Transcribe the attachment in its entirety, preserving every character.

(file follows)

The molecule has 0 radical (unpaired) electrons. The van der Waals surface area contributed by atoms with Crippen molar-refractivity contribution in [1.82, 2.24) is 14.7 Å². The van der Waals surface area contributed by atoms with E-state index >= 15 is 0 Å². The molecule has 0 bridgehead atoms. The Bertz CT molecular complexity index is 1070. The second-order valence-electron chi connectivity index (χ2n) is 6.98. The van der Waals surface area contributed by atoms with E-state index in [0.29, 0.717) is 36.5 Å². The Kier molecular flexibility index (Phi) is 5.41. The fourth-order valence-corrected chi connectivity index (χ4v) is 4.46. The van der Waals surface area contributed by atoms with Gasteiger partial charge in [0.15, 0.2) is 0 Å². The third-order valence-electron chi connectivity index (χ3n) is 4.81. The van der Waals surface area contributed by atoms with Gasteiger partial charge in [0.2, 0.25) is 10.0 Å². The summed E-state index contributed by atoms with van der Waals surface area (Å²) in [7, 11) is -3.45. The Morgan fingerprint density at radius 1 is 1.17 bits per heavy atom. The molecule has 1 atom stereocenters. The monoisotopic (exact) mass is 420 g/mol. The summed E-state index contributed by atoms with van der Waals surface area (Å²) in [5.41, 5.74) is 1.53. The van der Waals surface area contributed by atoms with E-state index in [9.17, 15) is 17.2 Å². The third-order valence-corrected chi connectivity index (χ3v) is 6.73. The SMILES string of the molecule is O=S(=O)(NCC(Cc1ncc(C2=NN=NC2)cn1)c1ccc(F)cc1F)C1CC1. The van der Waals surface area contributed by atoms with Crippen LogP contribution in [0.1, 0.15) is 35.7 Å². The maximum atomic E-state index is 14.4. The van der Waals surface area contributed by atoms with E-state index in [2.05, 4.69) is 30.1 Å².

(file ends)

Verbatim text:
The molecule has 0 radical (unpaired) electrons. The van der Waals surface area contributed by atoms with Crippen molar-refractivity contribution in [1.82, 2.24) is 14.7 Å². The van der Waals surface area contributed by atoms with E-state index >= 15 is 0 Å². The molecule has 0 bridgehead atoms. The Bertz CT molecular complexity index is 1070. The second-order valence-electron chi connectivity index (χ2n) is 6.98. The van der Waals surface area contributed by atoms with E-state index in [0.29, 0.717) is 36.5 Å². The Kier molecular flexibility index (Phi) is 5.41. The fourth-order valence-corrected chi connectivity index (χ4v) is 4.46. The van der Waals surface area contributed by atoms with Gasteiger partial charge in [0.15, 0.2) is 0 Å². The third-order valence-electron chi connectivity index (χ3n) is 4.81. The van der Waals surface area contributed by atoms with Gasteiger partial charge in [0.2, 0.25) is 10.0 Å². The summed E-state index contributed by atoms with van der Waals surface area (Å²) in [7, 11) is -3.45. The Morgan fingerprint density at radius 1 is 1.17 bits per heavy atom. The molecule has 1 atom stereocenters. The monoisotopic (exact) mass is 420 g/mol. The summed E-state index contributed by atoms with van der Waals surface area (Å²) in [5.41, 5.74) is 1.53. The van der Waals surface area contributed by atoms with E-state index in [9.17, 15) is 17.2 Å². The third-order valence-corrected chi connectivity index (χ3v) is 6.73. The SMILES string of the molecule is O=S(=O)(NCC(Cc1ncc(C2=NN=NC2)cn1)c1ccc(F)cc1F)C1CC1. The van der Waals surface area contributed by atoms with Crippen LogP contribution in [0.1, 0.15) is 35.7 Å². The maximum atomic E-state index is 14.4. The van der Waals surface area contributed by atoms with E-state index in [2.05, 4.69) is 30.1 Å².